Found on Chart Porn and Infosthetics

Thursday
Oct212010

Top 10 Most Expensive Cities to Live In 2010

 

I like this one, Top 10 Most Expensive Cities to Live In 2010, from www.homeloanfinder.com.au (Australian Mortgage Broker). $27 for a fast food meal?  $7,000 rent?!?

Love the city icons; they’re easier to recognize than the flags.  My only complaints are that the image sizes in the comparison table don’t look quite right.

Thanks to Fred for sending in the link!

Tuesday
Sep282010

Homeschooling: By The Numbers infographic

Homeschooling: By The Numbers is a good infographic from the DegreeSearch.org blog.  Simple statistics with a very clean design, but varied use of data visualization styles (bars, scales, pies).

Homeschooled students generally achieve higher SAT scores in reading, math and writing; as well as, ranking in the 80th percentile for math, science, social studies, language and reading. This may be due to the higher level of education of fathers and mothers that stay home to teach their children. Most have some college, an associates degree, or a bachelors degree.

Found on the Daily Viz from Visual Loop

Tuesday
Sep142010

Your Lying Pants! (an infographic)

The Pants Size Chart is a great, simple infographic from The Style Blog on Esquire.com.

The devastating realization came in H&M. Specifically, in a pair of size 36 dress pants. I’d never bought pants at H&M before, and suddenly asked myself: how could a 36-inch waist suddenly be so damn tight?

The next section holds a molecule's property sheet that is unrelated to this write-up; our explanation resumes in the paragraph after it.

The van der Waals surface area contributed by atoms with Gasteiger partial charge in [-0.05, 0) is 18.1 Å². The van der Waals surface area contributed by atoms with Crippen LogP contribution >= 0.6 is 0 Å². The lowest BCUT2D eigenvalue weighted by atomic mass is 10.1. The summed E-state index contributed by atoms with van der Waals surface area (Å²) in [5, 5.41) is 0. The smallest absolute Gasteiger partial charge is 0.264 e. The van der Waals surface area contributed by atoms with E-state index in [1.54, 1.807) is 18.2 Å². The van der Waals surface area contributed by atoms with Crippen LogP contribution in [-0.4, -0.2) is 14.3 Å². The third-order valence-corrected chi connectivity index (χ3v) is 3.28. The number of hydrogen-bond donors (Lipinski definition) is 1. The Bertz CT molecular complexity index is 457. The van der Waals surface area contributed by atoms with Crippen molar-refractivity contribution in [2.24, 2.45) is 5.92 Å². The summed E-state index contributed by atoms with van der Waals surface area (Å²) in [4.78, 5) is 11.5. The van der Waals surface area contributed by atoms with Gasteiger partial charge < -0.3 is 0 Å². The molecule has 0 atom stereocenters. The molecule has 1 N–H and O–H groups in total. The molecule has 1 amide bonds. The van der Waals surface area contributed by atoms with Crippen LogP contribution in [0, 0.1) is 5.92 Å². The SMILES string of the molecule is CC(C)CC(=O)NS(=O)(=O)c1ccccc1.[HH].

I’ve never been slim — I played offensive line in high school — but I’m no cow either. (I’m happily a “Russell Crowe” body type.) So I immediately went across the street, bought a tailor’s measuring tape, and trudged from shop to shop, trying on various brands’ casual dress pants. It took just two hours to tear my self-esteem to smithereens and raise some serious questions about what I later learned is called “vanity sizing.”

Your pants have been deceiving you for years. And the lies are compounding:

Found on Chart Porn and Daring Fireball

Monday
Sep132010

FarmVille vs. Real Farms infographic

Designed by Shane Snow (@shanesnow) for Mashable.com, FarmVille vs. Real Farms takes a look at how the statistics behind the FarmVille phenomenon on Facebook compares to real world statistics about farming.

With all those millions of Facebook and iPhone users tending to virtual crops and sharing them with friends, have you ever wondered how their toils stack up against actual real-life farmers?

How does our output of digital (and decidedly less tasty) tomatoes compare with our worldwide production of real tomatoes? And perhaps most importantly, who are these casual croppers, and are they anything like their plow-toting counterparts?

We broke it down by the numbers and put some of these FarmVille trends in perspective for you.

Found on VizWorld 

Friday
Jun182010

iPad Meets the Competition (infographic)

From SectionDesign, iPad Meets the Competition is great design that looks at the products in the market that will compete with the iPad in four different product categories.

This infographic was commissioned by Courrier Japon Magazine in Tokyo and is based on the article “The iPad Changes Everything” originally published by Fortune Magazine. It was printed in the July 2010 Issue.

It illustrates the introduction of the iPad and how many devices in different markets are now finding themselves in direction competion to the power of the iPad and the Apps Store. All data was researched by myself, and the graphic was later split onto two pages to better fit the flow of the article.

 

 

Found on FlowingData.com